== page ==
44% of employers voluntarily publish their ethnicity pay gap, new research finds 

44% of employers voluntarily publish their ethnicity pay gap, new research finds 

Business in the Community (BITC), The Prince’s Responsible Business Network, has today published new findings from its 2023 Race at Work Charter survey, capturing the views of nearly 250 UK employers representing 1.2 million UK employees. The survey found that the number of employers publishing their ethnicity pay gap has increased from 30% in 2020 to 44% in 2023.  

The survey, which tracks the business action being taking to address racial inequalities, also found no change since 2020 in the number of employers who have a Race Champion or an Executive Sponsor for race, with the figure remaining at 95%. In addition, 53% of employers said that they have targets to increase the racial diversity of their boards and senior executive teams, increasing from 46% in 2020. 

One area that has seen steep decline since the launch of the survey is around employers conducting reviews of their bullying and harassment policies. 95% of employers have a bullying and harassment policy in place, yet only 25% of those have conducted a review to ensure that these policies are working. This has declined steadily since 2019, when 45% of employers said that they conducted reviews, compared to 38% in 2020.  

The survey also found that 84% of employers support ethnically diverse individuals in leadership, progression, and recruitment, increasing from 74% in 2020. However, only 44% of employers have set objectives for their Board and senior team, which include action on race, decreasing from 50% in 2019 and 46% in 2020. In addition, only one in five employers set objectives on race for line managers, remaining the same since 2020. 

Additionally, the survey found that 73% of employers have mentoring or reverse mentoring schemes set up for their Black, Asian, Mixed Race, and other ethnically diverse employees, rising slightly from 72% in 2020. The survey also found that 56% of employers sponsor ethnically diverse employees, rising from 2020, when only 46% of employers did this.  

The Race at Work Charter, a public commitment that employers can make to prioritise race in the workplace, has been signed by over 1,000 employers, representing nearly six million employees.[4] The employers were asked to share the actions they are taking against the following seven Race at Work Charter commitments:  

  1. Appoint an Executive Sponsor for race equality 
  2. Capture ethnicity data and publicise progress 
  3. Commit at board level to zero tolerance of harassment and bullying 
  4. Make equity, diversity, and inclusion the responsibility of all leaders and managers 
  5. Take action that supports Black, Asian, Mixed Race, and other ethnically diverse employee career progression 
  6. Support race inclusion allies in the workplace 
  7. Include Black, Asian, Mixed Race, and other ethnically diverse-led enterprise owners in supply chains 

Sandra Kerr CBE, Race Director at Business in the Community,said: 

“It’s encouraging to see an increase in the number of employers taking action to address racial inequalities in the workplace, however, there is still a lot of work to be done. Whilst the survey shows that almost all employers have good policies for bullying and harassment, it is disappointing to see that only one in four review these policies to ensure that they are working. With BITC research showing that three in 10 Black, Asian, Mixed Race, and other ethnically diverse employees have experienced or witnessed bullying and harassment in the workplace, this is an area that employers need to address urgently. Having policies in place is a step in the right direction, but without understanding if these policies are actually working, employers cannot honestly say that they have robust policies and procedures in place to deal with bullying and harassment in their workplaces.” [5]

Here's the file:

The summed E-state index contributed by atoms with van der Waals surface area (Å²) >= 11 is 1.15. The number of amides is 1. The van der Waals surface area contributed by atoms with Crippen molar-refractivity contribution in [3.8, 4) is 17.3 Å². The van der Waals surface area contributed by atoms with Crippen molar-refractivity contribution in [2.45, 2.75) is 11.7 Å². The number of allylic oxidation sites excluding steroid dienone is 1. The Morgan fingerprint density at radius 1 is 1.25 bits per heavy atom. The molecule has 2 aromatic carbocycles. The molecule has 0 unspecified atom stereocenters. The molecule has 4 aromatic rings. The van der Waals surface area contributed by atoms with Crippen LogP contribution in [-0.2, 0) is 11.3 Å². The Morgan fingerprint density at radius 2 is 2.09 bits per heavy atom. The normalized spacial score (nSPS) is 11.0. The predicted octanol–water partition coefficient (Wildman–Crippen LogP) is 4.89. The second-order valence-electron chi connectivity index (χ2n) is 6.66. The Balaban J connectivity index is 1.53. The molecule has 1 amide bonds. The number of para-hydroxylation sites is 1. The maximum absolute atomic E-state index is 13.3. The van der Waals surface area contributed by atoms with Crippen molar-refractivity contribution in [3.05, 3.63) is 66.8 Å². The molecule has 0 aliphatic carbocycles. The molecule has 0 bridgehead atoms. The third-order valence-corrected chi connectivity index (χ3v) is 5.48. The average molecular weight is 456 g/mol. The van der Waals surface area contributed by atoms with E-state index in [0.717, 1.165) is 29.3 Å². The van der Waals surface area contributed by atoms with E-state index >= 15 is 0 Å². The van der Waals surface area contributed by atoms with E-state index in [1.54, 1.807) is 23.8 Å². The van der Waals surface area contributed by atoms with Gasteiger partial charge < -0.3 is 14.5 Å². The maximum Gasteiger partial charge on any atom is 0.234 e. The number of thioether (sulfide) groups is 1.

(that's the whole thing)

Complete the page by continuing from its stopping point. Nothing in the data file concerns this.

Richard Iferenta, Partner and Vice Chair at KPMG and Chair of BITC’s Race Leadership Team, said: 

“It is encouraging to see that 95% of employers have committed to having a senior leader with responsibility for addressing race inequalities in the workplace. Equal opportunities at work, regardless of a person’s background, can help under-represented talent to progress in their careers. This is not only the right thing to do, but it also helps to ensure that the UK’s workforce becomes more reflective of the working-age population, of which one in five comes from a Black, Asian, Mixed Race, or other ethnically diverse background.” 

Baroness McGregor-Smith CBE said: 

“The momentum behind ethnicity pay gap reporting has been phenomenal, with nearly one in two employers now voluntarily publishing their ethnicity pay gap. Whilst the government’s guidance on voluntary ethnicity pay gap reporting is a step in the right direction, it is not enough. Mandatory reporting is essential, so that the government and businesses can work together to address any disparities in pay that Black, Asian, Mixed Race, and other ethnically diverse employees experience.”  


Notes to editor 

  1. Download the 2023 Race at Work Charter Survey report here
  2. Download the 2020 Race at Work Charter Survey report here.  
  3. Find out more about BITC’s Race campaign, including the Race at Work Charter here
  4. See a full list of Race at Work Charter signatories here
  5. 2021 Race at Work Scorecard Report 

For further information, please contact Polly Dacam, Press Officer, on 07713 101878.